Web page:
Meetings

By: Jim Bruce
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We all attend too many meetings.  Some are initiated by others and we attend to contribute.  And some are our meetings, designed to further our team’s work.  Some of them are productive and some are not.  And, everyone I’ve talked to yearns for fewer of them.
 
This week’s Tuesday Reading is drawn from Amy Gallo’s essay The Condensed Guide to Running Meetings.”  Gallo, a contributing editor at Harvard Business Review and the author of the HBR Guide to Managing Conflict at Work, draws on the work of Paul Axtell author of Meetings Matter:  8 Powerful Strategies for Remarkable Conversations and a personal effectiveness consultant, and Francesca Gino, Tandon Family Professor of Business Administration at the Harvard Business School and author of Sidetracked:  Why Our Decisions Get Derailed, and How we Can Stick to the Plan.
 
In the essay, Gallo makes seven suggestions for making meetings more effective:
 
1.  Keep the meeting as small as possible.  Gallo suggests no more than seven people.   However, no specific number is really magic.  Keeping the number small is, however, beneficial.  As the number of people in the room increases, it becomes harder to track, and pick-up on, body language.  And, as the group gets larger, it is harder to give everyone an opportunity to make meaningful contributions.  Axtell says that in his experience limiting attendance to four or five people is the only way to make sure that everyone has a chance to talk in a 60-minute meeting. 
 
In large meetings in addition to not everyone having an opportunity to talk, many won’t see a need to talk.  Gallo reports “Social psychology research has shown that when people perform group tasks (such as brainstorming or discussing information in a meeting), they show a sizable decrease in individual effort as compared to when they perform alone.
 
Sometimes, large meetings are unavoidable.  You need to plan more carefully for these meetings and to have a skilled facilitator to help you lead them.
 
2.  Ban laptop computers and handheld devices.  Using such devices distracts the person who turns his or her attention to it.  And, it distracts others in the meeting.  Multitasking has been shown by many researchers to be a mythical activity.  “Studies show that a person who is attempting to multitask takes 50% longer to accomplish a task and he or she makes 50% more mistakes.”  Gallo also writes “we feel annoyed when others are on their devices during a meeting.”  And, “we fail to realize that our actions will have the same effects on others when we are engaging in them.”  So, if they actually reduce our own productivity and annoy each other, why do we do it?
 
3.  Keep the meeting as short as possible – preferably, no longer than an hour.  Research suggests that while groups stay more focused if the meeting is shorter, you shouldn’t rush over your agenda.  Adjust the length of the meeting to permit the work to get done.  If the meeting is to talk through an issue, make sure that the meeting is long enough for each attendee to voice his or her ideas, to build on one another, and to reach a conclusion.  It’s important to avoid truncating important conversations.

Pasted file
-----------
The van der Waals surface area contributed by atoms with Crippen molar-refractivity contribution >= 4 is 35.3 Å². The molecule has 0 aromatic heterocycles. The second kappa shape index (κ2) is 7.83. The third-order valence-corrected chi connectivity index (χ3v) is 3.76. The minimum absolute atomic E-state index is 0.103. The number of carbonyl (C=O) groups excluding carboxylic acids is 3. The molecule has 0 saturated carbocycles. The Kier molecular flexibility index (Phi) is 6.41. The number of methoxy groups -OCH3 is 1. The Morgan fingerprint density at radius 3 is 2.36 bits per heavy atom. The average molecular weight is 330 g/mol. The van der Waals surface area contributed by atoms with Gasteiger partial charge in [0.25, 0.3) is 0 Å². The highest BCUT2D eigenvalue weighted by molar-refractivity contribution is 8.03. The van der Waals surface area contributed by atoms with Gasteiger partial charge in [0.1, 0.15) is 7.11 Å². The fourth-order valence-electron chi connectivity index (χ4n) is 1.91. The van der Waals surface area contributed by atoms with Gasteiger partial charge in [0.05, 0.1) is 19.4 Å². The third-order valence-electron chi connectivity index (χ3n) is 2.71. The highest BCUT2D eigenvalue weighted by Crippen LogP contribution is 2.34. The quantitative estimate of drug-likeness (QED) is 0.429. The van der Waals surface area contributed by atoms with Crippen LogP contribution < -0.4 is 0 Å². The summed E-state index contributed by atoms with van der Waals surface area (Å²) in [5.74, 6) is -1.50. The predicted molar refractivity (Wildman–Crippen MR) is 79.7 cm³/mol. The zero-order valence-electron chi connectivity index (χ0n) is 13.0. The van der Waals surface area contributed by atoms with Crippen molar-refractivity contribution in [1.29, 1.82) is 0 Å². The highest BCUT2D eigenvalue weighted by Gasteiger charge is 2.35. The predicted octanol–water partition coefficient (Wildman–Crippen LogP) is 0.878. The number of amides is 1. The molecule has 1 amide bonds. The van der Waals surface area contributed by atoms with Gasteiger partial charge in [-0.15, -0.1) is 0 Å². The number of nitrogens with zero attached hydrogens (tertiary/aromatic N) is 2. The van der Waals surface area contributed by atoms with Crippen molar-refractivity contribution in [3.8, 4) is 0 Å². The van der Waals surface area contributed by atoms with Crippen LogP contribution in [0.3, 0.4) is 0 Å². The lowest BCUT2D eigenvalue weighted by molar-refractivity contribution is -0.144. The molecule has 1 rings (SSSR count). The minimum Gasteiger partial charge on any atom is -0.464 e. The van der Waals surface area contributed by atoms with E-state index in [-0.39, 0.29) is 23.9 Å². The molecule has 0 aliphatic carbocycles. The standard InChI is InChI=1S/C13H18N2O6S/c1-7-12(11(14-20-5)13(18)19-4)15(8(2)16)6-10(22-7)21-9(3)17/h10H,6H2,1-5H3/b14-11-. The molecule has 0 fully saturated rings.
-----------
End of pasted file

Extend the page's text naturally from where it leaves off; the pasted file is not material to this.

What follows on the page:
4.  Stand-up meetings are productive.  Data demonstrates that stand-up meetings really work.  Allen Bluedorn and his colleagues at the University of Missouri concluded that stand-up meetings were about 34% shorter than sit-down meetings and equally as productive.  You may want to try a short stand-up meeting with a single, relatively short agenda item.
 
5.  Make sure everyone participates;  cold-call those who don’t.  Some individuals want to speak but for any one of a number of reasons will only speak if they are called upon.  Such individuals may have the best perspective so they need to be asked to contribute.  Gallo notes that this is good for the meeting and good for the development of the individuals you call upon.  “Just by asking people in the meeting for their opinion, you’re going to raise their commitment to the issues being discussed.”  (If you know someone is likely not to speak unless called upon, warn them that you plan to call upon them because you believe they have something important to contribute to the discussion.)
 
6.  Never hold a meeting just to update people.  Don’t hold meetings just to transfer information.  That can be just as effectively done by email.  Meetings consume an individual’s “executive resources,” those resources necessary to commit to, focus on, and make decisions about a course of action.  Since these resources are finite, we should not cause them to be unnecessarily consumed.
 
7.  Always distribute an agenda that makes clear the purpose of the meeting and the work needed to be done to prepare to attend.  Designing the meeting, identifying the preparation required, and sending out an agenda in advance are all necessary components of a successful meeting.  Doing this work gives you, the person calling the meeting, the unique opportunity to clarify your intentions and think through the forces that could make it difficult to accomplish your goals.
 
Everyone I meet tells me that they spend too much time in meetings.  You have the responsibility to make sure that your meetings are designed to make the best use of everyone’s time as you reach a conclusion to the issues you hope the meeting will address and resolve.
 
Do everything you can to make this a great week.  .  .  .    jim
 

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